- 01 Oct 2013
- Working Paper
Organizational Factors that Contribute to Operational Failures in Hospitals
Executive Summary — Despite a pressing need to do so, hospitals are struggling to improve efficiency, quality of care, and patient experience. Operational failures—defined as instances where an employee does not have the supplies, equipment, information, or people needed to complete work tasks—contribute to hospitals' poor performance. Such failures waste at least 10 percent of caregivers' time, delay care, and contribute to safety lapses. This paper seeks to increase hospital productivity and quality of care by uncovering organizational factors associated with operational failures so that hospitals can reduce the frequency with which these failures occur. The authors, together with a team of 25 people, conducted direct observations of nurses on the medical/surgical wards of two hospitals, which surfaced 120 operational failures. The team also shadowed employees from the support departments that provided materials, medications, and equipment needed for patient care, tracing the flow of materials through the organizations' internal supply chains. This approach made it possible to discover organizational factors associated with the occurrence and persistence of operational failures. Overall, the study develops propositions that low levels of internal integration among upstream supply departments contributed to operational failures experienced by downstream frontline staff, thus negatively impacting performance outcomes, such as quality, timeliness, and efficiency. Key concepts include:
- To avoid workarounds or the need to keep large stocks of materials on the units, managers should create a method for customer-facing employees to request and receive patient-specific supplies in a timely fashion.
- Employees are unlikely to discern the role that their department's routines play in operational failures, which hinders solution efforts.
- Failures and causes may be dispersed over a wide range of factors. Thus, removing failures will require deliberate cross-functional efforts to redesign workspaces and processes so they are better integrated with patients' needs.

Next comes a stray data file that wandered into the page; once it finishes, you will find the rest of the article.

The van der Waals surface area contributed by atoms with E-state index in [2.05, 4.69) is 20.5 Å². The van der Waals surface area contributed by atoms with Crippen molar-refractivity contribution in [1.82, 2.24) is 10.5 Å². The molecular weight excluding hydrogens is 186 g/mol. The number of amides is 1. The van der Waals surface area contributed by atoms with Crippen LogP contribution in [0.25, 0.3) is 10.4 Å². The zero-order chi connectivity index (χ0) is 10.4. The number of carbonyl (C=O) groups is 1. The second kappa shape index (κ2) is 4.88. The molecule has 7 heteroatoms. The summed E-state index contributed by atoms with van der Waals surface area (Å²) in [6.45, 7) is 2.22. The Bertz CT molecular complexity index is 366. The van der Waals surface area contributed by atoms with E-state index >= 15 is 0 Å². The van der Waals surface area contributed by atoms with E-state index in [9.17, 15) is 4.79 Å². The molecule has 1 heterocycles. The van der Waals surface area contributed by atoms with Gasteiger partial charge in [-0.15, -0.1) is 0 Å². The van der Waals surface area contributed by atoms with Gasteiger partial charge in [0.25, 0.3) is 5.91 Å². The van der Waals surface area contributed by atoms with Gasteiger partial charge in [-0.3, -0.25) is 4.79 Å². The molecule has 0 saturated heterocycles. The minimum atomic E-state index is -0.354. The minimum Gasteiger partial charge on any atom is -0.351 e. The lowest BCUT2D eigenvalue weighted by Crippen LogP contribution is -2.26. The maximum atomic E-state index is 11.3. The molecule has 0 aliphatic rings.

The performance gap between hospital spending and outcomes is indicative of inefficient care delivery. Operational failures—breakdowns in internal supply chains that prevent work from being completed—contribute to inefficiency by consuming 10% of nurses' time (Hendrich et al. 2008, Tucker 2004). This paper seeks to identify organizational factors associated with operational failures with a goal of providing insight into effective strategies for removal. We observed nurses on medical/surgical units at two hospitals, shadowed support staff who provided materials, and interviewed employees about their internal supply chain's performance. These activities created a database of 120 operational failures and the organizational factors that contributed to them. We found that employees believed their department's performance was satisfactory, but poorly trained employees in other departments caused the failures. However, only 14% of the operational failures arose from errors or training. They stemmed instead from multiple organizationally driven factors: insufficient workspace (29%), poor process design (23%), and a lack of integration in the internal supply chains (23%). Our findings thus suggest that employees are unlikely to discern the role that their department's routines play in operational failures, which hinders solution efforts. Furthermore, in contrast to the "Pareto Principle," which advocates addressing "large" problems that contribute a disproportionate share of the cumulative negative impact of problems, the failures and causes were dispersed over a wide range of factors. Thus, removing failures will require deliberate cross-functional efforts to redesign workspaces and processes so they are better integrated with patients' needs.